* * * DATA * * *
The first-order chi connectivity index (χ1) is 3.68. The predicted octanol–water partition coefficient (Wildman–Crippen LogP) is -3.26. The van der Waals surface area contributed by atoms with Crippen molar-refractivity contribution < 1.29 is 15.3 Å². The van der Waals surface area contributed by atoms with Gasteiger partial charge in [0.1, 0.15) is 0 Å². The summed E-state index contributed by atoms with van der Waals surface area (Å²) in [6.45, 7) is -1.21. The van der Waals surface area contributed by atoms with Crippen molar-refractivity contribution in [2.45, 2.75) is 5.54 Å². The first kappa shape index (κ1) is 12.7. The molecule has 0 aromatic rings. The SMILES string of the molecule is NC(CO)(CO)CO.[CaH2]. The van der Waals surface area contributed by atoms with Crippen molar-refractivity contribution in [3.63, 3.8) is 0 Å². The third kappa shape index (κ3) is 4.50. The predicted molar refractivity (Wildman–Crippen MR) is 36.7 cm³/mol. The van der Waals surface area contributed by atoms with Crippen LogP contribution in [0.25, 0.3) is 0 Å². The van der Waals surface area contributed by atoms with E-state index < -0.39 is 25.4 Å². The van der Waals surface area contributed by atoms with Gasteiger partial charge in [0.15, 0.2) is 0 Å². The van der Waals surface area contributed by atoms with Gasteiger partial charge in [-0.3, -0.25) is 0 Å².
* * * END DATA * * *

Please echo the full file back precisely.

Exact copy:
The first-order chi connectivity index (χ1) is 3.68. The predicted octanol–water partition coefficient (Wildman–Crippen LogP) is -3.26. The van der Waals surface area contributed by atoms with Crippen molar-refractivity contribution < 1.29 is 15.3 Å². The van der Waals surface area contributed by atoms with Gasteiger partial charge in [0.1, 0.15) is 0 Å². The summed E-state index contributed by atoms with van der Waals surface area (Å²) in [6.45, 7) is -1.21. The van der Waals surface area contributed by atoms with Crippen molar-refractivity contribution in [2.45, 2.75) is 5.54 Å². The first kappa shape index (κ1) is 12.7. The molecule has 0 aromatic rings. The SMILES string of the molecule is NC(CO)(CO)CO.[CaH2]. The van der Waals surface area contributed by atoms with Crippen molar-refractivity contribution in [3.63, 3.8) is 0 Å². The third kappa shape index (κ3) is 4.50. The predicted molar refractivity (Wildman–Crippen MR) is 36.7 cm³/mol. The van der Waals surface area contributed by atoms with Crippen LogP contribution in [0.25, 0.3) is 0 Å². The van der Waals surface area contributed by atoms with E-state index < -0.39 is 25.4 Å². The van der Waals surface area contributed by atoms with Gasteiger partial charge in [0.15, 0.2) is 0 Å². The van der Waals surface area contributed by atoms with Gasteiger partial charge in [-0.3, -0.25) is 0 Å².